EU's Carbon Emission Default Values Alarm Indian Steel & Cement Exporters

(MENAFN- KNN India) New Delhi, Mar 4 (KNN) The recent release of default carbon emission values by the EU could potentially affect Indian steel and cement exporters if these figures are adopted as the standard for calculating carbon tax obligations under the proposed Carbon Border Adjustment Mechanism (CBAM), as per industry estimates.

Starting from 2023 until 2026, exporters are required to report embedded carbon emissions in their shipments to the EU on a quarterly basis. This reporting, even when based on default values, commenced in the last quarter of 2023, reported BL.

Indian steel and cement players anticipate a substantial impact on their exports due to the carbon-intensive nature of their manufacturing processes. The predominant use of thermal power over renewables adds to their concerns.

Currently, reporting is based on default values, exempting the declaration of actual emissions. However, industry sources express apprehension about the impending tax levy, expected to affect exporters across segments such as stainless steel, iron and steel, and cement.

The emissions embedded in exports from India surpass the present default values set by the EU, raising fears that country-specific default emission numbers could further exacerbate the situation.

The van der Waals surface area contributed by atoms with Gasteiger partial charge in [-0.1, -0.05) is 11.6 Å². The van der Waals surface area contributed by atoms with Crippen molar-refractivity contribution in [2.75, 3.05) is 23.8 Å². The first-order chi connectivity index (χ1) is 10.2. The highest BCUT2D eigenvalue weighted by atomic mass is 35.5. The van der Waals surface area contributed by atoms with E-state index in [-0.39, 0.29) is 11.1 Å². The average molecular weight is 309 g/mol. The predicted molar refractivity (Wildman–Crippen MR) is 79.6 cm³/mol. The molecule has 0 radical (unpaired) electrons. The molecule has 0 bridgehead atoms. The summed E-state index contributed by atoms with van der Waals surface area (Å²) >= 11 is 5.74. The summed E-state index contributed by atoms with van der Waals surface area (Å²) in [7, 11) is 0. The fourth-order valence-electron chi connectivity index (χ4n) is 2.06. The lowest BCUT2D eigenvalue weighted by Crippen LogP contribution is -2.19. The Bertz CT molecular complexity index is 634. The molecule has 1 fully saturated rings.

“We will reach out to ministries like commerce, steel, and others for consultations on determining carbon numbers on its own and see how it compares with the EU parameters,” a stakeholder said.

An Asian Development Bank study highlights the disproportionate impact on regions with significant carbon-intensive exports to Europe, including India.

The EU's default values are based on a 'world' average, weighted by production volumes, and will be revised regularly. From 2026 onwards, a new set of default values will be established, reflecting the average emission intensity of each exporting country.

The EU has declared default values for various items, including hydrogen, fertilisers, aluminium, cement, iron, and steel, with detailed product-wise breakdowns of permitted carbon emissions during production.

(KNN Bureau)


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